From the Naval Medical Supply Depot in Brooklyn, N.Y., Amberson secured medical and surgical supplies, a portable X-Ray outfit, a gasoline motor generator for lights and power, and a set of instruments for ophthalmology. He obtained heavy duty trucks from the Naval Base New Orleans, Louisiana, and two jeeps with radio transceivers from the Naval Gun Factory in Washington, D.C.

Over the ensuing months, Amberson and his team consulted with noted experts at natural history museums across the United States and overseas to help scope out the mission. They devised a plan where they would travel a minimum of 150 miles per week through Egypt, Sudan, Belgian Congo (Democratic Republic of Congo), Somaliland (Somalia), Uganda, Kenya, Tanganyika (Tanzania) including Zanzibar, Northern Rhodesia (Zambia), Southern Rhodesia (Zimbabwe), Mozambique, and South Africa. Amberson outlined the mission as follows: to provide medical supplies and support to the greater expedition, obtain information on topographical layout, present sanitary conditions, diseases and their carriers, and collect documentary evidence. This work was governed by two basic principles: Navy medical surveys were to be made in areas where gaps in knowledge existed and the Navy team would have input on planning routes and the timing of stops.

After arriving in Port Said, the Navy Science Group met the UC Berkeley team in Kom Oshim (about an hour outside of Cairo) on February 7th, 1948 to discuss the route and objectives. They agreed that Phillips and part of his team would join the Navy Science Group through Sudan and part of East Africa.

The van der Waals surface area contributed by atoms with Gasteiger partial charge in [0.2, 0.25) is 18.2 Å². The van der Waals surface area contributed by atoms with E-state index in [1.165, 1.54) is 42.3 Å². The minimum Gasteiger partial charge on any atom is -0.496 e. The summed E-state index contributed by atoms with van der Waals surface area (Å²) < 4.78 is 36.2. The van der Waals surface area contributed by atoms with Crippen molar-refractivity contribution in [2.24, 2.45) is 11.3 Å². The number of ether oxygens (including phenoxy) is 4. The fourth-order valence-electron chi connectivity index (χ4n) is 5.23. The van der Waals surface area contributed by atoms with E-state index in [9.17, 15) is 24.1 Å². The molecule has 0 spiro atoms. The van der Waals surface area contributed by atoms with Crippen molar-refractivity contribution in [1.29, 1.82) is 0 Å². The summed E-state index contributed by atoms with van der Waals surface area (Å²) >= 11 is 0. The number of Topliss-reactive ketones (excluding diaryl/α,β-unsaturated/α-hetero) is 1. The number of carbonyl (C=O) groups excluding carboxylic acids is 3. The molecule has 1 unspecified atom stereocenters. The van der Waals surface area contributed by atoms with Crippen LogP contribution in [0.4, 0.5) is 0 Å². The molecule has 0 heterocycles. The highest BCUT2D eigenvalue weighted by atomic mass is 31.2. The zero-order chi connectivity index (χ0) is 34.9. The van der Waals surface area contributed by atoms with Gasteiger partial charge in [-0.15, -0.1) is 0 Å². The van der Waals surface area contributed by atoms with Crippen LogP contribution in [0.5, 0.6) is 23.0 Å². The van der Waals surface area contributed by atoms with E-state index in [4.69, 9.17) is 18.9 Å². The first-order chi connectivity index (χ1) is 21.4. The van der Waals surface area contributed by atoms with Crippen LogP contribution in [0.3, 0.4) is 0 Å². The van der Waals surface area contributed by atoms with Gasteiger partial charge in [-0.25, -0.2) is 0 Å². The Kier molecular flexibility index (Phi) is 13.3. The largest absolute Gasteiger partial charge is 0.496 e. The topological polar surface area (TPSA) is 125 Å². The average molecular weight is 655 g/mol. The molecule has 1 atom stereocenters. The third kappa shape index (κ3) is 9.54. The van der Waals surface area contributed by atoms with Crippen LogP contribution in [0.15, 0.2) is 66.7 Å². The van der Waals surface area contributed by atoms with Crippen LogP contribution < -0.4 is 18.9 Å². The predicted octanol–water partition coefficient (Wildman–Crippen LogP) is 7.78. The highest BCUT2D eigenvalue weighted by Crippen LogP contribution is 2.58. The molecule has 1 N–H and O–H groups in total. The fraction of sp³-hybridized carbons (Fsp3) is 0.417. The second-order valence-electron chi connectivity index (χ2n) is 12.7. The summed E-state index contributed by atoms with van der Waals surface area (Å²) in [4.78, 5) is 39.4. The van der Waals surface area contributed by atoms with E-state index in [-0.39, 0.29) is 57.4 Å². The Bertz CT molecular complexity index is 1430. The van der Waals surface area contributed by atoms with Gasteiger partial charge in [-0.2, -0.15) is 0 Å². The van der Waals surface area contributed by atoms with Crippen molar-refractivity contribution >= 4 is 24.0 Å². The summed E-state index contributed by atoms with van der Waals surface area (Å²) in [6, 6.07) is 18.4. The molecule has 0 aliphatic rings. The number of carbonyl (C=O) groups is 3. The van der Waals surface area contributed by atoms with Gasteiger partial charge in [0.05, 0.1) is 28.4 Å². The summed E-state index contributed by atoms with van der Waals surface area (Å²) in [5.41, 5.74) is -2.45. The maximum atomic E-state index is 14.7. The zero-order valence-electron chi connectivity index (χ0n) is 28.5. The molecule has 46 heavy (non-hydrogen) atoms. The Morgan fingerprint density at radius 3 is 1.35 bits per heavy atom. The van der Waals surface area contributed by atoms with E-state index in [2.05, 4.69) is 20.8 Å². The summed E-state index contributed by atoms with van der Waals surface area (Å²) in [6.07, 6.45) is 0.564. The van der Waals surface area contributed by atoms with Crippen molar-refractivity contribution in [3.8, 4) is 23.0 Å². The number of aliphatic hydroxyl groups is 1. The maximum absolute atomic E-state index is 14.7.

Over the first weeks the expedition proceeded south along the Nile stopping along ancient villages, and visiting old temple ruins in Luxor with Henry Field. On March 7th, they arrived in Wadi Halfa, Sudan where they set up a laboratory for zoological research and travelled to an isolation hospital where they took patient x-rays for a local physician.

At sundown on March 8th, a gun was accidentally discharged injuring Chief Deaner Lawless. Lawless was found bleeding profusely from the left side of his face and it was believed that he had been shot through the head. Even Lawless thought his end was near and asked for last rites from Father Fournier before the wounds were deemed superficial. Amberson treated the wounds and also removed a piece of metal from the Chief’s eye.

In the town of Abu Hamed, on the right bank of the Nile, the Navy Group set up a clinic where they treated everything from tonsilitis, corneal abrasions to vitamin deficiencies, trachoma and leprosy. They remained in Sudan through May, visiting ancient Kushite temples, villages along the Blue Nile impacted by schistosomiasis, malaria and tropical ulcers, and meeting distinguished medical personnel and missionaries.

In the Sudanese towns of Bor and Juba, they treated smallpox which was epidemic, studied the incidence of blackwater fever, and made ward rounds at local hospitals. And in Eastern Equatoria (South Sudan), the Navy Group sought out the elusive 4-toed elephant shrew (named for its elephant-like proboscis). These chipmunk-like creatures were known to harbor a strain of malaria-type parasite similar to human malaria. Seeing the shrew as a potential test-subject for anti-malarial drugs, the Navy Group, with the help of local children collected, some 250 shrews to ship back to NMRI for study.

Throughout the expedition, the Navy Group saw many cases of African Trypanosomiasis or sleeping sickness in various stages, which they documented. Transmitted by the tsetse fly—a large biting insect that feeds on blood—the disease can lead to debility, sleep disorders, cognitive decline and ultimately organ failure, if left untreated. Amberson and his team sought to understand the prevention and control of the disease and studied the bionomics of the tsetse fly.

Crossing into the Belgian Congo in May, they met with Chief Zenaga of the Azande tribe. The chief had struggled for years with pain which they was diagnosed as rheumatoid arthritis. They supplied him with 500 tablets of aspirin and instructed him to take two a day. At the Inland Africa Mission in Ava, Belgian Congo they conducted hernia repair surgeries for area locals.